Let’s face it. The problem is not with our children; it’s with ourselves. Most our children are actually pretty good people if we don’t use them to solve our own problems. We need to solve our own problems and expect our adult kids to be mature enough to handle life’s challenges with minimal help from us. Too many of us don’t trust our children to become mature because we’re projecting our own immaturity and helplessness on to our children. Adult kids may act young, but that’s what ‘s been expected of them. We need to trust our kids to be mature even if they are giving us abundant evidence to the contrary. Believe me, our children are way more capable of taking care of themselves as adults than how they present themselves to us. The rule of thumb with adult kids is to not do for them what they are responsible to do for themselves even when they seem incapable. Kids will find a way to mature if we let them.
So believe in the power of “No.”Clearly adult children do need our moral support and compassion as well as special assistance when they have real handicaps. However, they do not need us to solve their problems, especially when it comes to earning and managing money or finding living arrangements. If you do offer concrete assistance, it’s best to partner with adult kids who are still hanging around the home but want to be independent. When we partner with our kids we say things like, “If you work to pay for your room and board through a summer job, we’ll pay for a portion of your college tuition” or “You can live at home as long as you agree to our rules and pay some semblance of rent.” Taking a “No free lunch” approach with adult children is the way to go to launch them into adulthood and respect ourselves. For guidance on where to draw the line, read Arlene Harder’s Letting Go of Our Adult Children: When What We Do Is Never Enough.
Obviously, it’s not easy to stand up for your rights as a parent if you have continually indulged your children when they were young. However it’s never too late to start and a lot better than never starting at all. Indeed, if you don’t allow your children to walk all over you they may fly the coop and disown you. Keep in mind that our kids can’t disown us as they carry us around inside themselves 24-7. They inevitably come back. So believe in the power of “No.” Interestingly enough your standing up to your kids and expecting them to be responsible for themselves, despite all their venom, is exactly what they crave the most from you. It is your vote of confidence in them. Some parents dread the sudden loss of contact with adult children and will do anything to avoid it. Inevitably loss must come. That’s where healthy relationships with a spouse, trusted friends and with ourselves comes in. When you set limits with your adult kids you will need to find a way to live in an empty nest. This is no easy task, especially for mothers who have devoted their entire lives to mothering. It can feel just as bad as men who are asked to retire from their lifelong jobs. We empty nesters all need a back-up plan and a lot of friends.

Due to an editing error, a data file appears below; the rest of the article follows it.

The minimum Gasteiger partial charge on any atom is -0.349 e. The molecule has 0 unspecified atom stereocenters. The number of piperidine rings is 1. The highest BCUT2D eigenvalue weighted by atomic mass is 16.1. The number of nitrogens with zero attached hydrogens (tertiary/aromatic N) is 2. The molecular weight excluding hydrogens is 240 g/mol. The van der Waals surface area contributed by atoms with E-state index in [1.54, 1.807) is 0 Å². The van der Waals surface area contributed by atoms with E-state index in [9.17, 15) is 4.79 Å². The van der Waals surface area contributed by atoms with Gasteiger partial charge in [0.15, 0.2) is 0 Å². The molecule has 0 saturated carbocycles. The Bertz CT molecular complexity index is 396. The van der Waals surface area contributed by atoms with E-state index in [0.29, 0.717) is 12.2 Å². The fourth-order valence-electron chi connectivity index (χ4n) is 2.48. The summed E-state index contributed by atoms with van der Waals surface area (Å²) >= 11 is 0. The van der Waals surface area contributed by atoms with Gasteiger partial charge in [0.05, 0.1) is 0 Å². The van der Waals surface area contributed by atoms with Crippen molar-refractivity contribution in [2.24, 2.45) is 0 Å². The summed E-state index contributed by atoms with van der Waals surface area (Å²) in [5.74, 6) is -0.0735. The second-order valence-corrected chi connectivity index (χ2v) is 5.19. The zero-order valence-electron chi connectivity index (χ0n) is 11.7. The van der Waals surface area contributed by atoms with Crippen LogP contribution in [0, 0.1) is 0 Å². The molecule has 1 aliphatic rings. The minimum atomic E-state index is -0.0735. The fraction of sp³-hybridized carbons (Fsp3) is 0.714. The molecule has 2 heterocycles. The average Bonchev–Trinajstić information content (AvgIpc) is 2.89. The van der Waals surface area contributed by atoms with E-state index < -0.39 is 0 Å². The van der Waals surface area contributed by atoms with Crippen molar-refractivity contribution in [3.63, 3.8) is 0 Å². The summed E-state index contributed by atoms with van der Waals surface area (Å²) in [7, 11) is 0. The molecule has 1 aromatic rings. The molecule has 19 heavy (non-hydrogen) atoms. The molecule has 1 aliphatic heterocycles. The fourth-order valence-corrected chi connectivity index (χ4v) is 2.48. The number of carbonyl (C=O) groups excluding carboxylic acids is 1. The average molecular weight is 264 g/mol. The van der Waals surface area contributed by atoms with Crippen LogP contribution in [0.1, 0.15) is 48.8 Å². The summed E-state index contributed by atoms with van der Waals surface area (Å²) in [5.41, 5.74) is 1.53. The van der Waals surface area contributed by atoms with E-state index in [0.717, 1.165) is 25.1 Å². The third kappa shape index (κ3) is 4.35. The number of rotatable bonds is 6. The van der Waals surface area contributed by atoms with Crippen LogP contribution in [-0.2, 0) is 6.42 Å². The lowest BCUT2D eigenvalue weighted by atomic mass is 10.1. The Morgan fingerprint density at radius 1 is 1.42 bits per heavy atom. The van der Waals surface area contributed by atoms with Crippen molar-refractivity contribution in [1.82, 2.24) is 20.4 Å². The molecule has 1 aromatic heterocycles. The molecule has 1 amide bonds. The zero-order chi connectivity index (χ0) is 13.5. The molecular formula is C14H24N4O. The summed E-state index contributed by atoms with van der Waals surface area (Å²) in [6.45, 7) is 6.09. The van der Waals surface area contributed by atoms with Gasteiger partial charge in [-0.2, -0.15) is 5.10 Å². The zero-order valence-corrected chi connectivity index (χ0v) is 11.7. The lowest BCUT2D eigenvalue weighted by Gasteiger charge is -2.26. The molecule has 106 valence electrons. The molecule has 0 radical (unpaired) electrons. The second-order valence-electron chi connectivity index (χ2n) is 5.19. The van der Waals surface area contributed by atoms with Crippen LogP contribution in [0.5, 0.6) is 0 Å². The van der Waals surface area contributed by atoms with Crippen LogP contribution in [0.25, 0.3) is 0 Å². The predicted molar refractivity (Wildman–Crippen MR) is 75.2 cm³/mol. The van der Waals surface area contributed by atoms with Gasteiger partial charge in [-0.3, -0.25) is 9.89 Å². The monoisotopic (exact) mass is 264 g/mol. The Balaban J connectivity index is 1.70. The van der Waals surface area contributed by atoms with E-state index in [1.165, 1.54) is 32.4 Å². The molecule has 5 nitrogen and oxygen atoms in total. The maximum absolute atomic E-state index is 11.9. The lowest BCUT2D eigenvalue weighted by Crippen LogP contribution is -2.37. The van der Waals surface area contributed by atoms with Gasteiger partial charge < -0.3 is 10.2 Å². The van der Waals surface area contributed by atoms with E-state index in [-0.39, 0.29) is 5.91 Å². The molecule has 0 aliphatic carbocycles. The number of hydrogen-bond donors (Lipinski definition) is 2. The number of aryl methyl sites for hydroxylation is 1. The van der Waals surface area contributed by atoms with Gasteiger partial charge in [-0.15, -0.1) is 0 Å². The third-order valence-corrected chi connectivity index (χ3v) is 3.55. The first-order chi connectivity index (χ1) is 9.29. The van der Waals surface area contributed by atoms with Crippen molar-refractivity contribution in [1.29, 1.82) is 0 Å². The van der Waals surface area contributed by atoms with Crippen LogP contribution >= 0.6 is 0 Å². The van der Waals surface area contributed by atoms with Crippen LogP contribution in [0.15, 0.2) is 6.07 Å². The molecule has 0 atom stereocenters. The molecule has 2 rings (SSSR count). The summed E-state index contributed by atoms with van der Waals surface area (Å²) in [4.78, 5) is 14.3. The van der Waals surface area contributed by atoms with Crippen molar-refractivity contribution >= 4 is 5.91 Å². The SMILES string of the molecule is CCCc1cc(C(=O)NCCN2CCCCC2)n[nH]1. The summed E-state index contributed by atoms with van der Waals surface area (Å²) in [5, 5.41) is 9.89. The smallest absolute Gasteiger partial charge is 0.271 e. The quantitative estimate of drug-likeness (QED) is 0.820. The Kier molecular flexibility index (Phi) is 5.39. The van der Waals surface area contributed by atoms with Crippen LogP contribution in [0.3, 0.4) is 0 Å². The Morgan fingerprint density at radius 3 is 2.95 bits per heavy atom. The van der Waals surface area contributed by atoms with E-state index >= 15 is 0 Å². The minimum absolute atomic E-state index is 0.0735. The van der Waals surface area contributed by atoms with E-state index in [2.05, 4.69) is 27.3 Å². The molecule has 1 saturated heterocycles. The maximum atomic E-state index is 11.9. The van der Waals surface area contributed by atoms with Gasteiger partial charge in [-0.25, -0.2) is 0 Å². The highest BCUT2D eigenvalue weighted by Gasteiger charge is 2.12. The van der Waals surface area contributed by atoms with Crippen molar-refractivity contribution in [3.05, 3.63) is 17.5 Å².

A very wise saying applies, “Be grateful for what you don’t ask for, as it just might heal you!” Let’s realize that each of us is more than the job we do. There are neglected aspects of ourselves that have lain dormant for all the years we were mothering or fathering. Now is the time to embrace those aspects as we reconfigure our relationships with our truly adult children. What was lost can now be found.
John H. Driggs, L.I.C.S.W is a Licensed Clinical Social Worker in private practice in St. Paul, MN and co-author of Intimacy Between Men (Penguin Books, 1990).
This article first appeared in the April 2008 issue of The Phoenix Spirit.
Last Updated on April 19, 2022